A while ago I contacted the eGalax (eeti) for support for the touchscreen controller since it looked buggy. I thought I might be able to do a firmware update. So yesterday I sent them the pictures of the controller so they could take a look (earlier they told me I have strange firmware version of 2.18 - which is supposed to be a DEBUG firmware).
Now they of course told me that the controller is not made by them and that they are not going to support me (which
I kind of understand). Also they mailed me this Urgent Announcement about fake/knock-off products.
The controllers shown on the site don't look like my controller so now I wonder
if my controller is fake or not.
Anyway I'm kind of pissed about the whole story. Hopefully I find a cheap replacement that just works.
today I didn't feel so much like coding (I actually wanted to work on one of my many software projects)
so I decided to do hardware stuff. I ended up disassembling the 17" TFT touchscreen I use for
my InfoPanel project. This had two reasons. First I need to disassemble it in order
to remove the casing to make it smaller so I can put it into my self made frame. Second I need to checkout
the touchscreen controller. I think it is broken or has a software bug since it sometimes just stops reporting
any events and only comes back to life after power cycling the display. I probably need to buy a new controller,
any tips for where to buy such a controller (in Germany) is welcome.
On the good side I found that the actual LCD is perfect for my project. It is only 1 cm thick and has nice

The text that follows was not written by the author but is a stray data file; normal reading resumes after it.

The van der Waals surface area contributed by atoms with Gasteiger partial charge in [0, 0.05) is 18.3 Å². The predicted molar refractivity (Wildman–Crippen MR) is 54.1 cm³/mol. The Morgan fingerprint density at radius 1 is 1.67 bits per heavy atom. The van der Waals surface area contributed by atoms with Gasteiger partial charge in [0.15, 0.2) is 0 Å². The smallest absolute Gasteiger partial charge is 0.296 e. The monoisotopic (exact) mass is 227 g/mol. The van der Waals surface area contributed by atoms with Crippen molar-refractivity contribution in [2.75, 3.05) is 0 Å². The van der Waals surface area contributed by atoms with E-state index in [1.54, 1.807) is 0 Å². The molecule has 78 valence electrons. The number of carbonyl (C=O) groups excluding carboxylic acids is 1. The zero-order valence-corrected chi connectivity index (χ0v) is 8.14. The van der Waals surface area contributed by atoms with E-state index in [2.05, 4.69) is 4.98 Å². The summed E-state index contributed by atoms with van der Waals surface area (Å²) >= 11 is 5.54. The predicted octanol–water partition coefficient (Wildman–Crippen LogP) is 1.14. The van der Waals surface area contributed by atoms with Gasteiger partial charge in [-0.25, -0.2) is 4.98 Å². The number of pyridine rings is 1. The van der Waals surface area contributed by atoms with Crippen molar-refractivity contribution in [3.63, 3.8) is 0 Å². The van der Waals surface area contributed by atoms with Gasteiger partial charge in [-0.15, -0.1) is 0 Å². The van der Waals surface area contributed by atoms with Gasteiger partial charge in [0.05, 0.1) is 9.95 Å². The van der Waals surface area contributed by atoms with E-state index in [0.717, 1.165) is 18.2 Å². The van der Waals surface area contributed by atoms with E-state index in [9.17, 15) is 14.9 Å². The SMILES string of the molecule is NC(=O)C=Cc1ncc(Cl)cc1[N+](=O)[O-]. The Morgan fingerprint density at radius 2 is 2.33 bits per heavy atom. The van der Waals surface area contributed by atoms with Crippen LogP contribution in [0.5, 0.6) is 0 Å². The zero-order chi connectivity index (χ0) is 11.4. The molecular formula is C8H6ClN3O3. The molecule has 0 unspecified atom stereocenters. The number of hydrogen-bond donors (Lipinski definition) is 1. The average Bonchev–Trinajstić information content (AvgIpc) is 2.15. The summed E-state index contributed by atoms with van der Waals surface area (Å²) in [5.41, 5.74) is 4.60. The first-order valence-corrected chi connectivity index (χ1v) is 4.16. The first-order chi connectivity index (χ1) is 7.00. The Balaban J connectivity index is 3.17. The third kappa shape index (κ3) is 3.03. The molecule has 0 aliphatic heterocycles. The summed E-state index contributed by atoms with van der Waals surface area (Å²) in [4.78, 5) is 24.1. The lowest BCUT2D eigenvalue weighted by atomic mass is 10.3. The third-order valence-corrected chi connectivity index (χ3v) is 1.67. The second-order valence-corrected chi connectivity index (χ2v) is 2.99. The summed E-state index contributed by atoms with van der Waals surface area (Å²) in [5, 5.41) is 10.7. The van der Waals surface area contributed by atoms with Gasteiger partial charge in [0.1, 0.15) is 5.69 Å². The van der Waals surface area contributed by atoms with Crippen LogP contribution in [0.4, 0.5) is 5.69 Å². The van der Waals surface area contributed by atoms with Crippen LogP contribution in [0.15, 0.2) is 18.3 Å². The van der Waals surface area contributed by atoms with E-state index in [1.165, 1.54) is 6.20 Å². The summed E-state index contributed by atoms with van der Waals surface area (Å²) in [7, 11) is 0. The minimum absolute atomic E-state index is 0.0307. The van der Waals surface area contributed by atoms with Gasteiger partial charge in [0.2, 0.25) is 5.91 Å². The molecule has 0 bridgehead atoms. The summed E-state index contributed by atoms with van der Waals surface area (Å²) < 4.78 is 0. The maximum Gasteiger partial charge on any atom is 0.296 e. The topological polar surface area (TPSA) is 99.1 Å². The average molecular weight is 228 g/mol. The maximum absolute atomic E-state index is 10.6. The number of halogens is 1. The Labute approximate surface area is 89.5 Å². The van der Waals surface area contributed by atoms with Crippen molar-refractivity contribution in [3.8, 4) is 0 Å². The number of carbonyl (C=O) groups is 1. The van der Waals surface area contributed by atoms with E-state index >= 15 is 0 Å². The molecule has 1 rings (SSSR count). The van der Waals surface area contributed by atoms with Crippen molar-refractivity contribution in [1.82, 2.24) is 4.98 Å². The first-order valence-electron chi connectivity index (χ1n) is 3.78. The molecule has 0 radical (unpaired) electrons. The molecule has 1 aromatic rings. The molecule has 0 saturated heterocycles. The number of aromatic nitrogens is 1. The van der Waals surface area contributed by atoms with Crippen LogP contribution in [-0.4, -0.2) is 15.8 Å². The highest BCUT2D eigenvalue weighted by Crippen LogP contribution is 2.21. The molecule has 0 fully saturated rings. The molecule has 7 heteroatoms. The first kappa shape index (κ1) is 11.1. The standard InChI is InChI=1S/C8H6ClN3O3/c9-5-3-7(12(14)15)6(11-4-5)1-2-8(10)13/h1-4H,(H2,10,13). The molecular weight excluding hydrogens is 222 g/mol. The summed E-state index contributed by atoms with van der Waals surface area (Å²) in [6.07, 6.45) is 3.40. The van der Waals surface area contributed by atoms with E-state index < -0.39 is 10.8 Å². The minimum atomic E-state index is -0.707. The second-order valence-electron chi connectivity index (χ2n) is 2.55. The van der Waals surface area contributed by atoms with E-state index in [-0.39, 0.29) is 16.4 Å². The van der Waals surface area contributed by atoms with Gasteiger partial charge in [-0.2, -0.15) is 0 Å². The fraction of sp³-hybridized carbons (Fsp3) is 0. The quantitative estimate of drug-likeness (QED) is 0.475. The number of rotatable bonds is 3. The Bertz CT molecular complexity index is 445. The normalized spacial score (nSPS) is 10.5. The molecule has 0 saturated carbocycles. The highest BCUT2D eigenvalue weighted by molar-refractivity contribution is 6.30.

mounts on each side. This will make it really easy putting it in my own frame.
For those of you who like hardware porn, the images are here.
so it looks like I got the talk about my InfoPanel accepted
at 24C3. Now I really need to get
the project in a good shape. Don't get me wrong the InfoPanel works nicely and I
already use it everyday but it still needs some important features I want to
One big part that will get really hard is the case for the panel. You don't want to
see all the cables and stuff do you.
I'm really looking forward to tell people about this project and I hope it wont be
too boring for the more experienced hackers (I would categorize it as a more entry
right now I'm heavily working on my InfoPanel project every night and weekend. So I decided to share one piece of software (or actually only some fotos
of the software) with you. This part is the Squid Cage a Chumby emulator. Like a real Chumby Squid Cage plays back the channel
of my Chumby account. Since my InfoPanel has a touchscreen the Chumby widgets are
fully usable (besides the ones that use the motion sensor of the Chumby). The video
below shows some minutes of playing with my Squid Cage. This is a 17" display by the way.
More fotos are available on my project page.
Hopefully the Chumby people don't get this wrong. I really like their idea but until now
you can't buy a Chumby anyway.
The Home InfoPanel is my new project. The goal is home information
system Star Trek style (just without the voice interface), basically it is a touchscreen hanging
on the wall. During the day it will display fotos from my file server (or from services like Flickr).
It will have time-of-day related special views e.g. for the morning. The Good Morning
view will show stuff like: weather information and calendar events (birthdays).
Sofar I bought the touchscreen unit and wrote a first basic version of the software (python gtk).
The part that is missing is the computer that will run the InfoPanel. Besides the size and price
(small and cheap) it must have: VGA-out, USB-host (2 ports if it doesn't have ethernet). I don't
care if it is x86, ARM, MIPS or SH. Any hints are welcome!
so I finally found some time to write down yet another idea on how to abuse
Bluetooth. The idea is fairly simple. Build a system
thru which you can use your Bluetooth headset to talk to other people with just the push of a button.
BEEP ... Ricker to Pickard
I know you can already do something like this using a WiFi-PDA and VoIP/SIP. The goal here is not having
to carry a extra piece of hardware and the ability to do true voice dialing.